OP, what kind of VOM do you have. Not all can read MICRO amps. You would
have to put the meter in series between the flame sensor and the controlle
Unless you are good at this, I would not try it, you can cause damage.
Instead if you used an ohmeter to test the flame sensor by itself, connecti
ng one lead to the flame sensor and the other to chassis ground, ___ IM GUE
SSING__ you might see a resistance of 5 MEG Ohms (that is 5,000,000 Ohms
not 5 Ohms) when the flame is present and if you reverse the ohm meter lead
s the resistance should be a little lower in one direction than the other.
And open circuit (infinity ohms) when no flame is present.
So the practical things to check are that all the ground connections are in
place, that the AC supply polatity hot vs neutral is correct, that the fla
me sensor insulator is not dirty, that the flame sensor probe itself is not
very dirty and that the flame sensor probe is properly engulphed in the fl
ame whatever that might be.
trader_4 wrote, on Tue, 23 Dec 2014 06:56:45 -0800:
That's a good point in that the *control board* needs to be grounded,
as well, especially, since the *only* DC I can find is in the flame
Right now I'm looking up how to test the handful of microamps that
the flame sensor circuit needs.
I'm not sure how it works yet. I suspect the heat lowers the resistance
which then increases the current past a trip point, so, if that's the
case, I will try to measure that increased current when I figure out
how to measure the current.
I use O'scope to check flame sensor. If that is the problem, I'd just
replace it. If furnace fired and soon after it quits probably sensor
did not sense the flame. Isn't there a test point on the board when
temporarily grounded it will go thru logic steps of the operation.
I believe all Carrier board has it and Bryant is Carrier 2nd tier
product. Control board is quite common amongst brands. My cabin Trane
furnace has Carrier equivalent board in there. Furnace operation is just
a simple one line yes/no logic flow.
makolber wrote, on Tue, 23 Dec 2014 07:05:32 -0800:
You're the first person to describe *how* the flame sensor
works, so, I appreciate that input, as the first step of
measuring something is knowing how it works.
I had suspected that the DC current through the flame sensor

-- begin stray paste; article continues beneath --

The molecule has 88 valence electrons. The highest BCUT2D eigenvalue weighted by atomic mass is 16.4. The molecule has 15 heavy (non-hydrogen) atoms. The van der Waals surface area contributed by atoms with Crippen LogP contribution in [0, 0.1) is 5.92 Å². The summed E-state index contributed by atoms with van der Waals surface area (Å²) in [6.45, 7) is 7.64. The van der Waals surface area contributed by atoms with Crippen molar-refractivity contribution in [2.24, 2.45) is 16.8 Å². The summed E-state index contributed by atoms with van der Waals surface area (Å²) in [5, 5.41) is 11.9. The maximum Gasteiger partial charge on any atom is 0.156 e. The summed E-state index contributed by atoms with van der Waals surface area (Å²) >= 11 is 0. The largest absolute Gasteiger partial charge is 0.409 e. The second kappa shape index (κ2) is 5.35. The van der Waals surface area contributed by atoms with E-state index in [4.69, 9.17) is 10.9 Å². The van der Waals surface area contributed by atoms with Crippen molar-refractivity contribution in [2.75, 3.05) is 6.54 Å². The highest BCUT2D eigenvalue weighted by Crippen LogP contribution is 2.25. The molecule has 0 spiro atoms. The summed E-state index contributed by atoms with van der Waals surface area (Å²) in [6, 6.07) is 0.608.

changes with heat, such that the controller senses that change.
In the same vein, that's the same as saying the resistance
changes, such that the voltage drop across the flame sensor
and ground changes (which, I think, is your battery analogy).
I guess I could remove the flame sensor and put a bunsen
burner on it and measure the resistance change, but, right
now I'm looking up for how to test the current at such low
microamperes, when my Fluke 75 only has a 300ma scale.
I do have a cheap Radio-Shack emergency open-jaw ammeter in
my car trunk, so, I'll dig that up, but, I doubt it's
sensitive enough to go down to a microampere.
The flame is grounded? (I don't understand that statement.)
makolber wrote, on Tue, 23 Dec 2014 07:05:32 -0800:
This guy tests the flame sensor in situ with an ammeter:
The current for a good flame sensor starts at 0ua with no flame,
and then, with flame the ammeter reads 4ua.
He mentions that a dirty flame sensor will read lower
current, so, now I know at least which direction the
a. There is no current when the sensor is cold.
b. There is low current when the sensor is dirty.
c. There is a handful of microamps when it's hot.
This guy removes the flame sensor and checks continuity
all along the stainless steel rod, using a technique
I have never seen before for a metal (conductive) rod:
Here they hook up a Fieldpiece HS36 ammeter into the flame
sensor in series,
They had a reading of 0ua when cold, 2ua when dirty, and 3ua
when cleaned. The difference between not working and working was
only 1ua, so, a bad ground would certainly affect microamps!
On Tue, 23 Dec 2014 15:23:20 +0000 (UTC), "Danny D."
I don't think you fully understood his battery analogy. It really
generates voltage. Google thermocouple. If you put it in a bunsen
burner, use your Fluke on its DC voltage range and measure the voltage
to see if it is good. (It is also possible you are correct and the
device is a variable resistor that changes with heat, but
thermocouples are very common in gas heating appliances).
Scott Lurndal wrote, on Tue, 23 Dec 2014 16:49:18 +0000:
Thanks for that tip, as they're very close.
They're at 2280 Stevens Creek Boulevard, San Jose, CA 95128.
I called them at 408-977-0404, but, maybe they're on vacation
as they didn't pick up the phone (9-6M-F, 9-3 Sat) so I will
call again later.
I think, no matter what, I'll get a price on the flame sensor
and the control board, since they're the two implicated parts
at the moment (other than ground itself).
Tony Hwang wrote, on Tue, 23 Dec 2014 09:09:33 -0700:
I always wanted an oscilloscope; but I don't have one. :(